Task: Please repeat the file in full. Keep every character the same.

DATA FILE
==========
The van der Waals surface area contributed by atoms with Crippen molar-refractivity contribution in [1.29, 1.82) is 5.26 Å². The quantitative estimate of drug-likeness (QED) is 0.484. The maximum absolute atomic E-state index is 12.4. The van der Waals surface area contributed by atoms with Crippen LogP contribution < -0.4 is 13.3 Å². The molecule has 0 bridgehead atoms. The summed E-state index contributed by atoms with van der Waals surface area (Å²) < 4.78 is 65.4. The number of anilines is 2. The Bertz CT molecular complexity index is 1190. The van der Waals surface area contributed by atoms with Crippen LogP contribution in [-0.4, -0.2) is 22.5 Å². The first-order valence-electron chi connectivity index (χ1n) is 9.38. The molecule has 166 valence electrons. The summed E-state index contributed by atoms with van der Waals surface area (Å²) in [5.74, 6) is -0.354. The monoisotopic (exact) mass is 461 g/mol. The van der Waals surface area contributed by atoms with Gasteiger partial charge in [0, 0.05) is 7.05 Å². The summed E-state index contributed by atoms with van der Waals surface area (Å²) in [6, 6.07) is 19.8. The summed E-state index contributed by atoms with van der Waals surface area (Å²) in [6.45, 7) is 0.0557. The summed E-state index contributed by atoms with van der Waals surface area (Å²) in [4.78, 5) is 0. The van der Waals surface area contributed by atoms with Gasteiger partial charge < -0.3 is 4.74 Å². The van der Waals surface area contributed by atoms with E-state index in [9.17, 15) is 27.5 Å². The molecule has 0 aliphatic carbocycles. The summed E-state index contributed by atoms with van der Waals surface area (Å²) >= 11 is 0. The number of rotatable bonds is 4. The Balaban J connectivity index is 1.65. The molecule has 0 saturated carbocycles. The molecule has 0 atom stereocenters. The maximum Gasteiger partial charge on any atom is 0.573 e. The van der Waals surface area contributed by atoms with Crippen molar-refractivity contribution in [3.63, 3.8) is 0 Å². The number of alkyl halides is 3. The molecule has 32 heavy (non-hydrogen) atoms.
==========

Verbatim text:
The van der Waals surface area contributed by atoms with Crippen molar-refractivity contribution in [1.29, 1.82) is 5.26 Å². The quantitative estimate of drug-likeness (QED) is 0.484. The maximum absolute atomic E-state index is 12.4. The van der Waals surface area contributed by atoms with Crippen LogP contribution < -0.4 is 13.3 Å². The molecule has 0 bridgehead atoms. The summed E-state index contributed by atoms with van der Waals surface area (Å²) < 4.78 is 65.4. The number of anilines is 2. The Bertz CT molecular complexity index is 1190. The van der Waals surface area contributed by atoms with Crippen LogP contribution in [-0.4, -0.2) is 22.5 Å². The first-order valence-electron chi connectivity index (χ1n) is 9.38. The molecule has 166 valence electrons. The summed E-state index contributed by atoms with van der Waals surface area (Å²) in [5.74, 6) is -0.354. The monoisotopic (exact) mass is 461 g/mol. The van der Waals surface area contributed by atoms with Gasteiger partial charge in [0, 0.05) is 7.05 Å². The summed E-state index contributed by atoms with van der Waals surface area (Å²) in [6, 6.07) is 19.8. The summed E-state index contributed by atoms with van der Waals surface area (Å²) in [6.45, 7) is 0.0557. The summed E-state index contributed by atoms with van der Waals surface area (Å²) in [4.78, 5) is 0. The van der Waals surface area contributed by atoms with Gasteiger partial charge < -0.3 is 4.74 Å². The van der Waals surface area contributed by atoms with E-state index in [9.17, 15) is 27.5 Å². The molecule has 0 aliphatic carbocycles. The summed E-state index contributed by atoms with van der Waals surface area (Å²) >= 11 is 0. The number of rotatable bonds is 4. The Balaban J connectivity index is 1.65. The molecule has 0 saturated carbocycles. The molecule has 0 atom stereocenters. The maximum Gasteiger partial charge on any atom is 0.573 e. The van der Waals surface area contributed by atoms with Crippen molar-refractivity contribution in [3.63, 3.8) is 0 Å². The number of alkyl halides is 3. The molecule has 32 heavy (non-hydrogen) atoms.